People have the right to be forgotten online, an EU court ruled on Tuesday.
The ruling, handed down by the European Union’s Court of Justice (ECJ), went against Google in a case concerning the removal of links to two pages published in 1998 by Spanish newspaper La Vanguardia.
The court said in its ruling that under existing EU data protection laws, search engine operators must be held responsible for processing personal data that appear on web pages published by third parties, so if the subject of a search doesn’t want said data to pop up, he or she has the right to ask that they be taken down.
From the ruling:
If, following a search made on the basis of a person’s name, the list of results displays a link to a web page which contains information on the person in question, that data subject may approach the operator directly and, where the operator does not grant his request, bring the matter before the competent authorities in order to obtain, under certain conditions, the removal of that link from the list of results.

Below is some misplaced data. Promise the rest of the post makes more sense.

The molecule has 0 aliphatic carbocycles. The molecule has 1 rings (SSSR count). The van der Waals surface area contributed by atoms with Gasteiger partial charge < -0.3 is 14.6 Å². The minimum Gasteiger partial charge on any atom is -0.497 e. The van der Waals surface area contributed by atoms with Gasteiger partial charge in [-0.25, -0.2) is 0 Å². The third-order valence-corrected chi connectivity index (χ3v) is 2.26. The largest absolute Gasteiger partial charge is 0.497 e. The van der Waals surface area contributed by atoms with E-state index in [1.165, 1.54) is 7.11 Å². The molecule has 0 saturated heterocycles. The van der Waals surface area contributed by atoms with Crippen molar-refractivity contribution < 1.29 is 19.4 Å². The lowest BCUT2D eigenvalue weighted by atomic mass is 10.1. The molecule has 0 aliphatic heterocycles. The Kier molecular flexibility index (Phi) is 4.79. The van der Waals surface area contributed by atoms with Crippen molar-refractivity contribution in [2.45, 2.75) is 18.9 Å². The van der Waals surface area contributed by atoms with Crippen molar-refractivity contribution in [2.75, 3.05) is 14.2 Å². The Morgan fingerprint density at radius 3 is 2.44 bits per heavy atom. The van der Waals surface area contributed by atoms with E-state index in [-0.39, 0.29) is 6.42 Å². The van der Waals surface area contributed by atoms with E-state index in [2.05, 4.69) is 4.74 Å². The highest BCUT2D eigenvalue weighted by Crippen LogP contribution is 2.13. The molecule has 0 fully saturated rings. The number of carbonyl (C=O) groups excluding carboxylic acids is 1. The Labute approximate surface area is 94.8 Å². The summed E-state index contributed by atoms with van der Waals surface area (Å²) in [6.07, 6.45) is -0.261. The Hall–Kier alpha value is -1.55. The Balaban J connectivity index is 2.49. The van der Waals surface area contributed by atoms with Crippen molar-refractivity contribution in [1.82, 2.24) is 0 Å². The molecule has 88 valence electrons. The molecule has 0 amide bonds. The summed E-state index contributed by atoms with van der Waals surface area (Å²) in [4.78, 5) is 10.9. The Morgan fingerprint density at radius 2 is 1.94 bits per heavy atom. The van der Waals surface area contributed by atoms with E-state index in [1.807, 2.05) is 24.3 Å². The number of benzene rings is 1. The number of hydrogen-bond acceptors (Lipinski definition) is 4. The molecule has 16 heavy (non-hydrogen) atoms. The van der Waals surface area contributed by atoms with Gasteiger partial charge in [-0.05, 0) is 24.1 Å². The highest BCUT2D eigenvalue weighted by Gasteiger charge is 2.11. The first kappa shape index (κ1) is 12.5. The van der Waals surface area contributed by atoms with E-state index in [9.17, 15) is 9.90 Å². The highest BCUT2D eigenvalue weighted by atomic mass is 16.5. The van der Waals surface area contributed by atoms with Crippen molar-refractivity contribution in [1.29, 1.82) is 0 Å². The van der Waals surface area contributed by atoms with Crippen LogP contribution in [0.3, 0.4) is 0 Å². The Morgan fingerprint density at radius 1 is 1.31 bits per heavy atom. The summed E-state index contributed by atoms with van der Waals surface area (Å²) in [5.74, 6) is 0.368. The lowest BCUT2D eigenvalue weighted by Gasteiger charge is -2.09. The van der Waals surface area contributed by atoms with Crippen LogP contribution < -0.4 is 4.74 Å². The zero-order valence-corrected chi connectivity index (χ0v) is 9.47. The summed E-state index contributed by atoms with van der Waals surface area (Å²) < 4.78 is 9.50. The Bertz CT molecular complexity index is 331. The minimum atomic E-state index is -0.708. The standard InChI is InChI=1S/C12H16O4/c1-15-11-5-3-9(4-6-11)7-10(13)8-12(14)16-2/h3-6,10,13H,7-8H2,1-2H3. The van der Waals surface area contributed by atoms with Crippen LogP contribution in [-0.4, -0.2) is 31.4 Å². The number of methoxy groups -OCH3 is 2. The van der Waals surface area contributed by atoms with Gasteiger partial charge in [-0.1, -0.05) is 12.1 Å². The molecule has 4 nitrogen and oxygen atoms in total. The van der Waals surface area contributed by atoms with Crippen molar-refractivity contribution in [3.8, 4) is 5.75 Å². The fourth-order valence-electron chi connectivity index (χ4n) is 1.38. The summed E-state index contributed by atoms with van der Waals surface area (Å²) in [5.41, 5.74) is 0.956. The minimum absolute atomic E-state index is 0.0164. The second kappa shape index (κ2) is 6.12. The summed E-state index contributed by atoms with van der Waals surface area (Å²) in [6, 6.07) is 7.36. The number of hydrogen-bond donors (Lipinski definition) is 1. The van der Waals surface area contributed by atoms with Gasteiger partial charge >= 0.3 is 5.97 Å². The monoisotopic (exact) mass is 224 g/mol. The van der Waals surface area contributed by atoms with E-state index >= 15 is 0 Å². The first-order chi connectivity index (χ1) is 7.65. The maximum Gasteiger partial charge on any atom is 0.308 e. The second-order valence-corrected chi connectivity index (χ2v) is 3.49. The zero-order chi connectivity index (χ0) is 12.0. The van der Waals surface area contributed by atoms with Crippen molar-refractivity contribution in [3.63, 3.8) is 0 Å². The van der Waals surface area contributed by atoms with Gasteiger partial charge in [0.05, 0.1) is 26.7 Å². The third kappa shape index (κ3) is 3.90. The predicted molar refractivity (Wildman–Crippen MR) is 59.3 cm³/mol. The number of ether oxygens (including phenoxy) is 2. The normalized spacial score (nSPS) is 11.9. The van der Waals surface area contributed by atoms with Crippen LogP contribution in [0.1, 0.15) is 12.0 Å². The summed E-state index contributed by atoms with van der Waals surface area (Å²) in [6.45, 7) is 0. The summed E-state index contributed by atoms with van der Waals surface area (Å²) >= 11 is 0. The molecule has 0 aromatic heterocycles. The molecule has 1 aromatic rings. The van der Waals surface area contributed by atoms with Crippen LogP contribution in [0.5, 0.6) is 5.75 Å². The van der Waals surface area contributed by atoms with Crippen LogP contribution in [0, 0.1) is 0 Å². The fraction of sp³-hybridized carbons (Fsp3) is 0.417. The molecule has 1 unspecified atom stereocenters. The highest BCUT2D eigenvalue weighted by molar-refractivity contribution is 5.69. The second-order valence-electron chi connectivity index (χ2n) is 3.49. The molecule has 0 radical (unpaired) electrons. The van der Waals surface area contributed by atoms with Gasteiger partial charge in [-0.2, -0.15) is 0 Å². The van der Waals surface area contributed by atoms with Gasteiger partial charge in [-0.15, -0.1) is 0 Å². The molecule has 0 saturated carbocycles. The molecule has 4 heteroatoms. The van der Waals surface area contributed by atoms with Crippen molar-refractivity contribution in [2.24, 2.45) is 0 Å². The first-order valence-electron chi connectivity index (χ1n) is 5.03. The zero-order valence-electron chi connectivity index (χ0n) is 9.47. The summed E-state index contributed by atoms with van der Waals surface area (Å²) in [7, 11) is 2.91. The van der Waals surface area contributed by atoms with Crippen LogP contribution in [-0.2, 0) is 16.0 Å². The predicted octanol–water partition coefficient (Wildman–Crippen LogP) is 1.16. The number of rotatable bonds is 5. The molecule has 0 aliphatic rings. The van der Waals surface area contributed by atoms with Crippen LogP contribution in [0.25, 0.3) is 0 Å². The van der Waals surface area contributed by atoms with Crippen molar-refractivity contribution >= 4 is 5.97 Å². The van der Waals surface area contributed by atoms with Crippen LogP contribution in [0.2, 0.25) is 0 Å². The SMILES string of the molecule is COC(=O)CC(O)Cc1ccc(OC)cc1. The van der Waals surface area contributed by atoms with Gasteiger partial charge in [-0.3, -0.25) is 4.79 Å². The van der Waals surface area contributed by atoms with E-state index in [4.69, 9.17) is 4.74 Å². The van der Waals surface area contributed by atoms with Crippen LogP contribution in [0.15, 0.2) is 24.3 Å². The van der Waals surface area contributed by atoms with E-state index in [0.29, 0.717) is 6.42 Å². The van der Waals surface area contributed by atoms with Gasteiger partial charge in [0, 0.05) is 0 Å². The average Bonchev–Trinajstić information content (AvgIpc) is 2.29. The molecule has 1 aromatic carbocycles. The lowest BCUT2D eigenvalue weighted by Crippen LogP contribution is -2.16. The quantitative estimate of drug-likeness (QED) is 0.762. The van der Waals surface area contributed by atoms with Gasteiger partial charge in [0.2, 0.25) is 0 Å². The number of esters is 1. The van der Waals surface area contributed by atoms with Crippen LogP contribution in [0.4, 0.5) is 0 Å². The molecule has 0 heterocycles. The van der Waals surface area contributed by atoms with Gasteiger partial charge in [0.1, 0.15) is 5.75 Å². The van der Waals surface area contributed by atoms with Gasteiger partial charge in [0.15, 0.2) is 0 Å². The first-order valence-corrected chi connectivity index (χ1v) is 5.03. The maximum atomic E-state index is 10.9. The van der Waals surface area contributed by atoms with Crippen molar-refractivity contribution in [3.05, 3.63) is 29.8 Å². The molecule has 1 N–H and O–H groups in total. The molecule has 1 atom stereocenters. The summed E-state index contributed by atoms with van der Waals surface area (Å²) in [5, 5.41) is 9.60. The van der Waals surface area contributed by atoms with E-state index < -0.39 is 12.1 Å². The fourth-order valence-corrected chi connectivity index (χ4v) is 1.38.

The case, brought by Spanish national Mario Costeja González in 2010, concerned links to two newspaper pages from January and March 1998.
The pages contained an announcement for a real-estate auction held to recover social security debts owed by Costeja González: he was in hot water financially, and his home was repossessed.
The pages were showing up in Google search years after the debts were resolved, in spite of the search results no longer being relevant, he said.
The Agencia Española de Protección de Datos (Spanish Data Protection Agency, AEPD) rejected his request that La Vanguardia take down the pages, given that the newspaper was within its rights to publish the information.